Each piece of bread made will follow a sequenced workflow, outlining each of the steps required to bake a saleable piece of bread. The recipe, baking instructions, time in the oven, quality control.
However, being a bakery, it is unlikely that there is just one type of bread sold. There will be cakes, pastries, drinks, snacks. There are also interactions with customers, cleaning, maintenance - all are different workflows that need to work together as smoothly as possible.
Furthermore, as the owner, you’d like to know a bit more. Customer waiting times. Food wastage. Things that you can look to improve on for the success of your business.
This is where BPM exceeds workflow management.
BPM takes a higher-level view, managing all the separate workflows together with the goal of reaching optimum efficiency, effectiveness, and productivity. As well as this, BPM encompasses the collection, analysis, and documentation of data - allowing for improvements to be made as a whole to the entire process system.
Depending on your needs and resources, either workflow or BPM software might provide the best fit for your business.
The focus of workflow software is on workflow organisation. This type of software will allow you to create conditional steps, parallel pathways, whilst also linking to other software. It is perfect for smaller, standalone projects, rather than processes that require organisation-wide collaboration.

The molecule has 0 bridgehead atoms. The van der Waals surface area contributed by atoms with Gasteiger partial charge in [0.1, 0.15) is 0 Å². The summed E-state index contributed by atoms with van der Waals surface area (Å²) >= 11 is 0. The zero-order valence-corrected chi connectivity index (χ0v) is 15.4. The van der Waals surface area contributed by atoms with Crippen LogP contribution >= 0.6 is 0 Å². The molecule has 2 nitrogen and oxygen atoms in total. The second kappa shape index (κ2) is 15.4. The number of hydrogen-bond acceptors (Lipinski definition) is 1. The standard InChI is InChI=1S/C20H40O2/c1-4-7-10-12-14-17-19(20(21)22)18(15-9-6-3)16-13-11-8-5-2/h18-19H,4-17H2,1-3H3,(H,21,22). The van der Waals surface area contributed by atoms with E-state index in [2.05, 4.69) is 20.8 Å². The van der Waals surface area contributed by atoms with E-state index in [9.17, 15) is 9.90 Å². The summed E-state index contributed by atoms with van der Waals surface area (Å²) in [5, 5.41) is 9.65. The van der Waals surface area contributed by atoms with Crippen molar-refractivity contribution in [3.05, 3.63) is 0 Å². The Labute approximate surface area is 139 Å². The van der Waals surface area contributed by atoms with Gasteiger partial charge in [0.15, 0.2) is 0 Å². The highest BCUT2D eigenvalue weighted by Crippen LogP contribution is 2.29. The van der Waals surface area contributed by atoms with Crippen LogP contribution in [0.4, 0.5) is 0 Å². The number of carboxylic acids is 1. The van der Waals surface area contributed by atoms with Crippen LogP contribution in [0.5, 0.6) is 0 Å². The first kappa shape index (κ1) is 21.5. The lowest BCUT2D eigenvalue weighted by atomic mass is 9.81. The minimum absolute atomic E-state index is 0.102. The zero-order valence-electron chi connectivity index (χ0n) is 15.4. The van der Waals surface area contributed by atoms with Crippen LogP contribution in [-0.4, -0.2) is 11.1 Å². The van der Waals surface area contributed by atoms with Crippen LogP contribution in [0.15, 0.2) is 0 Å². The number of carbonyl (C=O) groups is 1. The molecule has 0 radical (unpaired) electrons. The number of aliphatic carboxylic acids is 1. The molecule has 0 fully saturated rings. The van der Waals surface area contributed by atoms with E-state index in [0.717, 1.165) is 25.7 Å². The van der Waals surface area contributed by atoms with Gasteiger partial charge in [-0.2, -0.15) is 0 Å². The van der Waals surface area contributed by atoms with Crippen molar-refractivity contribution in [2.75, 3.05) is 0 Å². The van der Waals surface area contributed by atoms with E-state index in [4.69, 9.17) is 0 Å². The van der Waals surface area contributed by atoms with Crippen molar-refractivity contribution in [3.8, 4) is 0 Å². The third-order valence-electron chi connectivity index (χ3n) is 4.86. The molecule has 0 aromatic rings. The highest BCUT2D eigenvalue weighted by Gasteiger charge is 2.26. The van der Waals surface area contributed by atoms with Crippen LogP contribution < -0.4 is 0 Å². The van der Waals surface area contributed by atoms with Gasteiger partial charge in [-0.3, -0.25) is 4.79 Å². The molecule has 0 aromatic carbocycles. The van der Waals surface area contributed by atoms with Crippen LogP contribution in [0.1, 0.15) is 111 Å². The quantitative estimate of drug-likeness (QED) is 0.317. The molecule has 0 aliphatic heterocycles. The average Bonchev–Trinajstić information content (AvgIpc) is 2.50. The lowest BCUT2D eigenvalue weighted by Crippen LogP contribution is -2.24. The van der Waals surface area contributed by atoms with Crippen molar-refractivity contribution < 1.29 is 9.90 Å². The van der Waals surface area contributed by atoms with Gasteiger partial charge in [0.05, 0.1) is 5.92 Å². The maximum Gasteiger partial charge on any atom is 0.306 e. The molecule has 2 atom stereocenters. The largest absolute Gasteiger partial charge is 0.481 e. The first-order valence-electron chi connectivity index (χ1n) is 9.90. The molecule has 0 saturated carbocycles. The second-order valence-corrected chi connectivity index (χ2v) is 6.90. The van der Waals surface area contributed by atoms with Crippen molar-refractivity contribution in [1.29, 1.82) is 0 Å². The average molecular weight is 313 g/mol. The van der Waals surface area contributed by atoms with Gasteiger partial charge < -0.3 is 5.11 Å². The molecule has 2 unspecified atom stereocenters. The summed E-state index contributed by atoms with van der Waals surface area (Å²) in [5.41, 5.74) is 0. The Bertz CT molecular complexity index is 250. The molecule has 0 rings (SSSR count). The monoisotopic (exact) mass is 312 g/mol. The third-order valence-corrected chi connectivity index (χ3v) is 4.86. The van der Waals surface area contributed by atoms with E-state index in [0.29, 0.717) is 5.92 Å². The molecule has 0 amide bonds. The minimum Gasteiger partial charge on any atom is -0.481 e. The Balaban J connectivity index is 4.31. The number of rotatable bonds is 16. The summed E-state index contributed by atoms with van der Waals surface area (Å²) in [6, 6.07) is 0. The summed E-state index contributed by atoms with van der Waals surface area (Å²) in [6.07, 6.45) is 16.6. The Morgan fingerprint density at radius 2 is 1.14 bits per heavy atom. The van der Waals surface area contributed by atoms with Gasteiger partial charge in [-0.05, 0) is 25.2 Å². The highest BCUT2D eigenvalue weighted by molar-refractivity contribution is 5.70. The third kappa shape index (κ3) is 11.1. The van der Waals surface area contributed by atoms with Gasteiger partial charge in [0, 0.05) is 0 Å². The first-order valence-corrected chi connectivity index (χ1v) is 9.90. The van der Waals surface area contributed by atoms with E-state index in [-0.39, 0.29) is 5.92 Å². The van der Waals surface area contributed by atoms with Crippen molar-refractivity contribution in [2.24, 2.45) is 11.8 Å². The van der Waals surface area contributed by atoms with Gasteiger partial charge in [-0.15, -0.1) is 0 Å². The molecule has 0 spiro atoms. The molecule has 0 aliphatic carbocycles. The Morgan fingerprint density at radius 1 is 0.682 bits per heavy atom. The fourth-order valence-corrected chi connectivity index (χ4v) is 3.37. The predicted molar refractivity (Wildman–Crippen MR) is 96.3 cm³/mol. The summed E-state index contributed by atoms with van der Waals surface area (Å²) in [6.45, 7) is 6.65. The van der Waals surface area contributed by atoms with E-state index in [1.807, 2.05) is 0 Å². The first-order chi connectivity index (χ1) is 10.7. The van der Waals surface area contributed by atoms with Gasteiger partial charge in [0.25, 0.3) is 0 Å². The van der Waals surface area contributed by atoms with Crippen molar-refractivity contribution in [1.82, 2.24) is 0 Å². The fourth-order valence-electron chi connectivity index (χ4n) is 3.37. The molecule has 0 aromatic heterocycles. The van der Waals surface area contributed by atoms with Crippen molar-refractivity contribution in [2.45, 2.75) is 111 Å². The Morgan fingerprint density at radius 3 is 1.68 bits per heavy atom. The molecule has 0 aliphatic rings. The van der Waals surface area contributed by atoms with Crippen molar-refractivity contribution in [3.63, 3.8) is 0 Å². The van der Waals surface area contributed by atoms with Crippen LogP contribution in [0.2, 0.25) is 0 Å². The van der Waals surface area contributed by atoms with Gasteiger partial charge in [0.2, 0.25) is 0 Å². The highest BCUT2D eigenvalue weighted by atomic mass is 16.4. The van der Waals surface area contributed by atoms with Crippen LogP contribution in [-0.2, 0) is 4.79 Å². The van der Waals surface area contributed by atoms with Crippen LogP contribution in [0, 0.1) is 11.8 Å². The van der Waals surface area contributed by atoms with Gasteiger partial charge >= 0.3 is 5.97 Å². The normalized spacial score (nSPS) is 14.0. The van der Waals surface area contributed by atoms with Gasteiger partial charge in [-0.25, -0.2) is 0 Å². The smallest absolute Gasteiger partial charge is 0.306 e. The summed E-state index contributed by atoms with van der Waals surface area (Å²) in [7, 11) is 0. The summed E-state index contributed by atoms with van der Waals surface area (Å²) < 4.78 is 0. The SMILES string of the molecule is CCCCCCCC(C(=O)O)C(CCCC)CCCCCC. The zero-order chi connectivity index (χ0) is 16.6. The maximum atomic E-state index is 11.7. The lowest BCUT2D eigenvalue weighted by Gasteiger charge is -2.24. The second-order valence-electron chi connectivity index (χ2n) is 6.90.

BPM software, on the other hand, incorporates all aspects (including workflow management as a component) and is particularly useful to larger organisations with several teams, many employees, and/or a complex web of projects. Many ‘suites’ will allow you to visualise the health and prosperity of your business from one common dashboard too - an invaluable tool for the fast pace of modern-day business.
It’s all very well deciding you want to incorporate BPM systems into your business, but it then becomes of question of - which system? There are so many to choose from, all with a wide range of features, some of which may be suitable for your business, others, not so much.
First of all, you need to decide whether a BPM system is right for you at all. It’s a huge time and money commitment for the business, but generally, if any of the below apply to you, BPM could be your best option:
Now, let’s look at what exactly might aid your choice of software: